soldering riern at home in a shed

soldering riern at home in a shed in the back, so it was all very

primitive and my basic driving

primitive and my basic driving force was if I know how to measure

drowsiness in people, maybe I can

stop them being drowsy when they

stop them being drowsy when they are driving and maybe I can save a few

lives. Nine years after he started

tinkering, Taryn Onafaro' hobby

moved from the drawing board to the

road with one of Australia's

road with one of Australia's biggest transport companies Toll Holdings

trialing the glasses in some of its

trucks. I've been in the transport

industry for over 30-odd wroers and

started as a driver myself and I've

noticed the amount of accidents

noticed the amount of accidents over the years and we can control the

accidents on the road and make

everyone safer, I think it's

certainly worth use

certainly worth using the device.

29-year-old Brad Ibrahim hauls a

volatile cargo of 55,000 litres

volatile cargo of 55,000 litres of fuel. He already operates under

strict fatigue management rules,

strict fatigue management rules, but was surprised when using the

was surprised when using the glasses of how unaware he was of early

of how unaware he was of early signs of drowsiness. When I first put

of drowsiness. When I first put them on, they were alerting me I was

drowsy and I thought I'm not even

drowsy but driving down the road a

bit I thought I could do with a bit

of a nap or get out and kick the

tyres. Yeah, you don't realise

tyres. Yeah, you don't realise until it actually happens. Toll is

negotiating with Optalert to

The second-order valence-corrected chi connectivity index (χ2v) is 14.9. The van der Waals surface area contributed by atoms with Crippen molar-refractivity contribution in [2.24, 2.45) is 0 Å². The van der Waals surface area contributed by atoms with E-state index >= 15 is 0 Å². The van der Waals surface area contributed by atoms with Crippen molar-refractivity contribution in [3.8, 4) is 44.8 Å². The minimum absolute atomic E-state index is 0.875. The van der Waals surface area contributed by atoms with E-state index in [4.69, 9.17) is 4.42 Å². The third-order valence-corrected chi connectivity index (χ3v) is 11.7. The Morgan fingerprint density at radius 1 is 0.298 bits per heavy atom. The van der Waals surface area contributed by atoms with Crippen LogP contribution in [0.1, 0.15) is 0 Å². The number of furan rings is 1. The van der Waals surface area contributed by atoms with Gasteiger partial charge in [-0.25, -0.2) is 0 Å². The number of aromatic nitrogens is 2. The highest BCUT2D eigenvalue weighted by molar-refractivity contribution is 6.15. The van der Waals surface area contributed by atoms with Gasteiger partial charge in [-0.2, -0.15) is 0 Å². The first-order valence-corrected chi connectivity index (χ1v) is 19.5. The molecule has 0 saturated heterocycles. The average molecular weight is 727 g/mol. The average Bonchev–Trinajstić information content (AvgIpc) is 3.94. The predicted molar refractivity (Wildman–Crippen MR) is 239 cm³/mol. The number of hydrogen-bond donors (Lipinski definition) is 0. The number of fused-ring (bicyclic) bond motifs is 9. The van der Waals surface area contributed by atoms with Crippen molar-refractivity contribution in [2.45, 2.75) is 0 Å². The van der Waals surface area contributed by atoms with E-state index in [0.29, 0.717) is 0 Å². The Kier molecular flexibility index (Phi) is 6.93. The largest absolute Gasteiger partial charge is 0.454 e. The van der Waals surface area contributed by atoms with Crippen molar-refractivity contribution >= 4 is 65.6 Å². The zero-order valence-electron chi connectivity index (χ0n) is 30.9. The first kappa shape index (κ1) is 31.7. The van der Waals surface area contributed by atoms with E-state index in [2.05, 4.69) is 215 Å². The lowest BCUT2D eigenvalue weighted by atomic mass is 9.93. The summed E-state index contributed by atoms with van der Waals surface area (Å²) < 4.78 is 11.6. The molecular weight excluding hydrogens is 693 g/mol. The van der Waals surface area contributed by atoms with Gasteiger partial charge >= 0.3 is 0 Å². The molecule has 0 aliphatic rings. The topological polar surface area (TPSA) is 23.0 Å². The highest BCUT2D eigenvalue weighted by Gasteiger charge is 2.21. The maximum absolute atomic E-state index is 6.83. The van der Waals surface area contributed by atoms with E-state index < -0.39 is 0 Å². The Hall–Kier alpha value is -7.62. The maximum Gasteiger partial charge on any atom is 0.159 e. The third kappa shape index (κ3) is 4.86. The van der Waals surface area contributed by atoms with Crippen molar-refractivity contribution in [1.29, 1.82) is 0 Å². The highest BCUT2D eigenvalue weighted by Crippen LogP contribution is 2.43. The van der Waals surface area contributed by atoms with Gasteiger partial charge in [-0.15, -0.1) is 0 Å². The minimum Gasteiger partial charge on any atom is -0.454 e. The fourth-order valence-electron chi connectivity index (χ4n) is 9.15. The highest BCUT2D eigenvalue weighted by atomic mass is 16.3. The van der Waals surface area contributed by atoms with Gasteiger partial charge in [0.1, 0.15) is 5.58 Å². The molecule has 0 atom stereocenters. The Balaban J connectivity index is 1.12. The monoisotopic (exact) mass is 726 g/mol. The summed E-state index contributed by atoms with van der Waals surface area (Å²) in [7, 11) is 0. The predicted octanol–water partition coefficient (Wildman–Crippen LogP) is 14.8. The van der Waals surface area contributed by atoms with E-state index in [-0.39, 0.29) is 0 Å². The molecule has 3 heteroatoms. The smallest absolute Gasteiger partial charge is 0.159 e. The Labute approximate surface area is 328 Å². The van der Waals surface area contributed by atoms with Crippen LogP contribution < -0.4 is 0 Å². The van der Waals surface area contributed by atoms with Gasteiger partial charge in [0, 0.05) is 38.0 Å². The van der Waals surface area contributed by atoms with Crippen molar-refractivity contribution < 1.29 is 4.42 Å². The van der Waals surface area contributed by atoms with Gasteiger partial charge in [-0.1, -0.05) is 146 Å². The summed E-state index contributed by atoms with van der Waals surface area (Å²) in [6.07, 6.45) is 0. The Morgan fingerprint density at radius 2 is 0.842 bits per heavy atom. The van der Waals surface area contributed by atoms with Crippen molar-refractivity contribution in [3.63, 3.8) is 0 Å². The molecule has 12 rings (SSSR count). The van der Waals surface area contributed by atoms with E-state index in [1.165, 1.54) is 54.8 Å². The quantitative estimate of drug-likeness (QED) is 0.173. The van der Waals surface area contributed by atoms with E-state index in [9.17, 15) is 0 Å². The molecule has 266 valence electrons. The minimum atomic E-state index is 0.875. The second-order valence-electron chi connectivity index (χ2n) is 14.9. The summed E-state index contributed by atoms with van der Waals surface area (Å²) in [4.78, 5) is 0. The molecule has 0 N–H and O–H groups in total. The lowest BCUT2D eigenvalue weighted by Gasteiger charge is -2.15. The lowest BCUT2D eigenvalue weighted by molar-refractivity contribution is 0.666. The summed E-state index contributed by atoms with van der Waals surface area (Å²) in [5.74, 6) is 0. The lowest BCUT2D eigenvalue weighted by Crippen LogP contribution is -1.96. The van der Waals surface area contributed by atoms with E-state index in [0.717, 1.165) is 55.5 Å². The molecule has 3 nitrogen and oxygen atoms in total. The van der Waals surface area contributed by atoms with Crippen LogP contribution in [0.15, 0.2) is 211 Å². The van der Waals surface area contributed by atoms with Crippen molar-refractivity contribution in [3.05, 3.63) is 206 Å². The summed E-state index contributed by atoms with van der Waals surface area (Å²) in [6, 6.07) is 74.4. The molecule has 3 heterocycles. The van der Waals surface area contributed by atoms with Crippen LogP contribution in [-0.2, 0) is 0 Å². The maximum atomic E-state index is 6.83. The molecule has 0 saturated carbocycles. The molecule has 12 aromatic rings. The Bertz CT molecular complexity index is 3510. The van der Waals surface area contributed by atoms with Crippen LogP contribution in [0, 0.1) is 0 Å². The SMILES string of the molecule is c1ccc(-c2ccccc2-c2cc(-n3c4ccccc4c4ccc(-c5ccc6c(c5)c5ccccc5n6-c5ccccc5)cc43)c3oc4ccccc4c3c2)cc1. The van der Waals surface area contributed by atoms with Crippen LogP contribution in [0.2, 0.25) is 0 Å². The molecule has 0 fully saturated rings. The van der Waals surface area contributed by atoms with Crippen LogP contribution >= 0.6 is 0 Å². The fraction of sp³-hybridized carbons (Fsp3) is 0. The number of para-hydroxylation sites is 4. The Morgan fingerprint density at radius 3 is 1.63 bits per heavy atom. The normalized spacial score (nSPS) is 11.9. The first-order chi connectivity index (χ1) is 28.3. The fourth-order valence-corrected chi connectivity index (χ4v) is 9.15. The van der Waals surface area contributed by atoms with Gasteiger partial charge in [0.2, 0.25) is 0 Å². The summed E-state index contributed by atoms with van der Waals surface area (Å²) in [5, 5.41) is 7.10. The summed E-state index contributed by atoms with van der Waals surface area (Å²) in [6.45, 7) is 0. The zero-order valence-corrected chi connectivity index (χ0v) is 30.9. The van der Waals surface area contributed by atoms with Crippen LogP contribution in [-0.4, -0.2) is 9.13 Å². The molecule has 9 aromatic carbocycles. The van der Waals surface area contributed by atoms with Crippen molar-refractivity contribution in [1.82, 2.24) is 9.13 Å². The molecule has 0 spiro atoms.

purchase the device and is talking

to the inventors about developing a

central monitoring service that

could alert head office if a driver

isn't heeding the warnings. As

alcohol can affect people

differently, so, too, can

drowsiness. So the Austin

researchers are now investigating a

standard point at which a tired

driver is too tired to drive.

One of the difficulties is

determining a level which

determining a level which integrates high-accident risk. Not a level

which integrates a mild degree of

tiredness. Optalert won't be

available to domestic drivers for

some time, but its designers are

leading the world in getting this

far. Much to the delight of Taryn

Onafaro, who has bank rolled much

Onafaro, who has bank rolled much of the development. I'm independent

doing it because I aim to get rich.

I'm doing it because I'm a

I'm doing it because I'm a physician and I like helping people and I see

this as an opportunity to make a major difference. Natasha Johnson with that report.

In Sydney earlier this evening, fans of Margaret Olley gathered for an event

that they never imagined would take place - the launch of the artist's biography. The 82-year-old seems to have spent her life in the limelight,

ever since William Dobell's exotic portrait of her won the 1948 Archibald Prize.

Over the years Olley gathered plenty of her own prizes and has remained a favourite with art lovers for her instantly recognisable still lifes. Up until now, she's tended to draw a veil over the detail of her personal life, but Margaret Olley has now revealed all her secrets to biographer Meg Stewart. The friendships and the lovers, including a marriage proposal to homosexual artist Donald Friend, are all documented, as are the battles with both alcoholism and depression. There's also the joy of her life with theatre director Sam Hughes,